• Discover tailored strategies for transformative health and lifestyle changes, taking your first step towards a healthier future in just minutes.

Listen to the Full Episode:

Full Episode Transcript:

Are you tired of setting health goals that you never meet? Do you ever wonder why, despite knowing exactly what you need to do, you just can’t seem to do it? If that’s the case, you are so not alone, and it’s not because you lack discipline or motivation.

Today on the podcast, I am uncovering a transformative approach that bridges the gap between intention and action. We will dive into why deciding ahead of time is not just a strategy, but a revelation that could change how you live your entire life.

Don’t miss out on uncovering the hidden reasons behind your health habits and learn how to finally align your actions with your goals. Tune in right now because understanding this could be the key to unlocking your healthiest self. You do not want to miss this.

Welcome to Total Health and Midlife, the podcast for women embracing the pivotal transformation from the daily grind to the dawn of a new chapter. I’m Elizabeth, your host and fellow traveler on this journey.

As a Life and Health Coach, I am intimately familiar with the changes and challenges we face during this stage. Shifting careers, changing relationships, our new bodies, and redefining goals and needs as we start to look to the future and ask, what do I want?

In this podcast, we’ll explore physical, mental, and emotional wellness, offering insights and strategies to achieve optimal health through these transformative years.

Yes, it’s totally possible.

Join me in this amazing journey of body, mind, and spirit, where we’re not just improving our health, but transforming our entire lives.

Hey everyone, welcome back to another episode of the Total Health in Midlife podcast. I am your host, Elizabeth Sherman. And today, we are diving into a topic that just might change how you approach your health and your daily habits. I am so excited to share this with you. And I’m quite honestly, shocked that I haven’t I’ve addressed this before in the podcast.

So, it’s about a strategy that I use both personally, and in my coaching, and it’s called deciding ahead of time. Now, this tool is one of the best and most consistent tools that I use within my coaching. I see this over and over and over again and I want to share it with you today.

Let’s face it. Many of us know what we should be doing to improve our health, right? Whether it’s eating better, more vegetables, exercising more, or getting better sleep. We know what to do. But there’s a gap in there, isn’t there? A gap between knowing and actually doing.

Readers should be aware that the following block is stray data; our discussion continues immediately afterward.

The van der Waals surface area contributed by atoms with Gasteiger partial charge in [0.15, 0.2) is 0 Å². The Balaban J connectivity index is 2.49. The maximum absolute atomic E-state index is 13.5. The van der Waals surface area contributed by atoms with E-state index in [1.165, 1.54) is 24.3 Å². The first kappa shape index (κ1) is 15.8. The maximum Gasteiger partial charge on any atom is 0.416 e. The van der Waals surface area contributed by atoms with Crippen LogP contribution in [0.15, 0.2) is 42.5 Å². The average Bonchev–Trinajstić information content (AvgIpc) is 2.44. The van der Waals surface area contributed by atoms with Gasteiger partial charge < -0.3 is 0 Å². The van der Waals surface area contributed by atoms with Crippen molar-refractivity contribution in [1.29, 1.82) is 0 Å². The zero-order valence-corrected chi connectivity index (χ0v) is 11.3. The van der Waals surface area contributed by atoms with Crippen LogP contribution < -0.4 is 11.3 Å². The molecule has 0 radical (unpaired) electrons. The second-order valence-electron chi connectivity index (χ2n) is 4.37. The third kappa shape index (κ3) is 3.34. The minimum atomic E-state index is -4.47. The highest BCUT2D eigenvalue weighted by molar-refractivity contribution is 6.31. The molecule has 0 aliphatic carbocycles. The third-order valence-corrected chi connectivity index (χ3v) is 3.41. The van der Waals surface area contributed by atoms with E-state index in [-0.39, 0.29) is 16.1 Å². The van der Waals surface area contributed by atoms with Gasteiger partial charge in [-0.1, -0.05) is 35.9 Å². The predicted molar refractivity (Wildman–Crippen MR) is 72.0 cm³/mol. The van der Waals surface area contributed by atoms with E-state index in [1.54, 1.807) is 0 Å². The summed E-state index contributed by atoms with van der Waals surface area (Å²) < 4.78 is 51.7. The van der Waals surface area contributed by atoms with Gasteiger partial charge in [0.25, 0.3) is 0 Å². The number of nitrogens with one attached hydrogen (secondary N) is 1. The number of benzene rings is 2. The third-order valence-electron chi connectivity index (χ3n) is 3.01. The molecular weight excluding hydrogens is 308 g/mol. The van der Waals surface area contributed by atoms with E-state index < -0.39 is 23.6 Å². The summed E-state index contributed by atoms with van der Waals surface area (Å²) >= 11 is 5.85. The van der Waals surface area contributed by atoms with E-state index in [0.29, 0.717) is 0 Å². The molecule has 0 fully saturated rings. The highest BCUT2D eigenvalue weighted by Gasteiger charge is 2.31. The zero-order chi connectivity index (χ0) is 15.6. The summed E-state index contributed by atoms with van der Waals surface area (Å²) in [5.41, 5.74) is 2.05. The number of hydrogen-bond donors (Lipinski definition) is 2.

So, you might find yourself saying I know what to do but I just don’t do it and if that sounds like you, you are not alone. This is a common frustration for many folks, and it often leads to feelings of being undisciplined or self-critical. You might even label yourself as lazy.

Now, just be aware that episode 164 is titled, ‘I Know What to Do, I’m Just Not Doing It.’ And so, if you want to learn more about this topic, go and listen to that. Not necessarily first, but it works really well in tandem with this episode.

But here’s the thing, you are so not lazy. What’s missing is a deep understanding of why you’re not following through. Why, despite your best intentions, you end up not doing the things that you’ve committed to.

That’s where the power of deciding ahead of time comes in. It’s about setting clear intentions and plans that aren’t just aspirational but are realistically aligned with who you are and what you can manage in your daily life.

In my coaching, I have seen how this simple yet profound strategy that I’m sharing today helps to uncover self-sabotage and reveals the often subconscious objections that we have against doing the things that we consciously so want to do. Those things that seem simple and we’re baffled as to why, why don’t I do this?

By planning ahead and understanding these internal conflicts, we can start to reduce the friction in our lives. We make the healthier choice, the easier choice, and the less healthy path becomes less appealing.

Why is this important? Because when you decide ahead of time, you commit to a decision when you’re at your best, when you’re thinking about it clearly, emotionally, and mentally. You’re able to see the consequences of your actions. You’re not making a choice in the heat of the moment, but rather from a place of foresight and strength. And this reduces the mental load every single day and helps you to build trust in yourself that is essential for any lasting change.